Belgium (Brussels Morning Newspaper), The EU is facing a number of important structural challenges, the European Commission has warned.
These, it says, included low productivity growth, the green and digital transitions, aging, and social inclusion.
These issues “need to be tackled in order to stay on the path of sustainable competitiveness.”
Disruptive geopolitical events have also demonstrated the need for the EU to remain competitive in a global market while ensuring that no one is left behind, says the EC.
The warning came on Tuesday when the Commission launched the 2024 European Semester cycle of economic policy coordination.
The so-called Autumn package draws on the Autumn 2023 Economic Forecast which showed that the EU economy continues to be resilient in the face of the multiple shocks endured in recent years, but that it has lost growth momentum in 2023 in a context of high inflation and tighter financing conditions, with only a moderate uptick in growth expected in 2024.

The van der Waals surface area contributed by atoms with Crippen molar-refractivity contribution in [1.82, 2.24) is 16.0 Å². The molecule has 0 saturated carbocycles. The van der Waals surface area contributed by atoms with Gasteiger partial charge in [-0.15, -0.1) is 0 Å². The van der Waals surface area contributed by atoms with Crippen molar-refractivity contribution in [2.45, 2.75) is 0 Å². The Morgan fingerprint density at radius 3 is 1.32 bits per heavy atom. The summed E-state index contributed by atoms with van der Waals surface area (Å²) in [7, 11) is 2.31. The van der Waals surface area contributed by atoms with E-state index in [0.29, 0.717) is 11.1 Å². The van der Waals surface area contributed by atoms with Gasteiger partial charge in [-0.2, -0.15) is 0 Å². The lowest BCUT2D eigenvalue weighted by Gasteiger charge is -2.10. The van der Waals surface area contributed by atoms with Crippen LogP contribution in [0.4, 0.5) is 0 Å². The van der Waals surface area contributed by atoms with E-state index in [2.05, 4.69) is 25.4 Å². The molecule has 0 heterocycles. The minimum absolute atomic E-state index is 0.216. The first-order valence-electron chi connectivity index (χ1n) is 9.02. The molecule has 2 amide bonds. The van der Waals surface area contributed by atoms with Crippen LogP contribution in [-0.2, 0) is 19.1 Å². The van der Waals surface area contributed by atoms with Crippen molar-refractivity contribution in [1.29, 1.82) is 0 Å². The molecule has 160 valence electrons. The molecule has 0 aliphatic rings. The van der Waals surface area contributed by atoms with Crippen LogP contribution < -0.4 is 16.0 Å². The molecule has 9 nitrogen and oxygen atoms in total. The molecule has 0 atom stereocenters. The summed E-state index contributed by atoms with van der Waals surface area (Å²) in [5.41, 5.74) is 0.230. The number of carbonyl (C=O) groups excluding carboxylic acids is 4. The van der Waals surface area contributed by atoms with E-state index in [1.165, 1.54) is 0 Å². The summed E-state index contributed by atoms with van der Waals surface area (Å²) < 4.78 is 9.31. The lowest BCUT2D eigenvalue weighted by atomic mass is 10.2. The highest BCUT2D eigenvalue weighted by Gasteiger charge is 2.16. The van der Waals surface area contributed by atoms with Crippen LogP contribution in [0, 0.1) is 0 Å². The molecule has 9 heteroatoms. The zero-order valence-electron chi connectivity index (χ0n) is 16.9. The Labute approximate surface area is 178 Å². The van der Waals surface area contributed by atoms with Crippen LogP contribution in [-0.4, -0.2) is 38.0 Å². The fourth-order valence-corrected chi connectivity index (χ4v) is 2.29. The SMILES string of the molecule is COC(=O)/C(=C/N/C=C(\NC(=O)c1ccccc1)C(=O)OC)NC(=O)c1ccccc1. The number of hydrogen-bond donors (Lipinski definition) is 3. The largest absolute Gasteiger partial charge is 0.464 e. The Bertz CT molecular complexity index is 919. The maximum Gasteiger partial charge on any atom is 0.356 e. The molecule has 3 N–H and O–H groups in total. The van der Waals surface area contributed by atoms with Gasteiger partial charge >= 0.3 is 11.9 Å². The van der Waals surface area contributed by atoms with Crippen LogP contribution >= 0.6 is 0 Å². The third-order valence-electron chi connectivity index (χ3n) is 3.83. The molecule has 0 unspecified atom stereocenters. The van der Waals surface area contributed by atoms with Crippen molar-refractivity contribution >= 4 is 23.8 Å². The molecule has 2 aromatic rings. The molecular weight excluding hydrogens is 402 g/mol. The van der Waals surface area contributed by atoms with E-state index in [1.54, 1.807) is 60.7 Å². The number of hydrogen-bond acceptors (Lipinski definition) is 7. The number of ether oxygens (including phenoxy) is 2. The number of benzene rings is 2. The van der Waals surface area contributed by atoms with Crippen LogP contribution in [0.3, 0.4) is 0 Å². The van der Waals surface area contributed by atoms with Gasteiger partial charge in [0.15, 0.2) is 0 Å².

The EC said, “Economic policy coordination through the European Semester will help Member States achieve these objectives by setting priorities and providing clear and well-coordinated policy guidance for the coming year.”
This year’s Annual Sustainable Growth Survey puts forward an ambitious agenda to further strengthen a coordinated EU policy response to enhance the EU’s competitiveness, says the EC.
It says the four priorities under the European Semester remain.
promoting environmental sustainability, productivity, fairness, and macroeconomic stability, with a view to fostering competitive sustainability.
This approach is in line with the UN Sustainable Development Goals, which are an integral part of the European Semester, said the EC.
The emphasis, it adds, must be on removing bottlenecks to private and public investment and supporting a conducive business environment.
Overall, the EU employment rate reached 74.6% in 2022. It rose further to 75.4% in the second quarter of 2023, well surpassing pre-pandemic levels. At the same time, EU unemployment decreased to a historic low in 2022 (6.2%), a trend that continued in the second quarter of 2023 (6%). Nevertheless, disparities exist across Member States, regions, and sectors.
The Commission spokesman said it “also looks forward to engaging in a constructive dialogue with the European Parliament on the contents of this package.”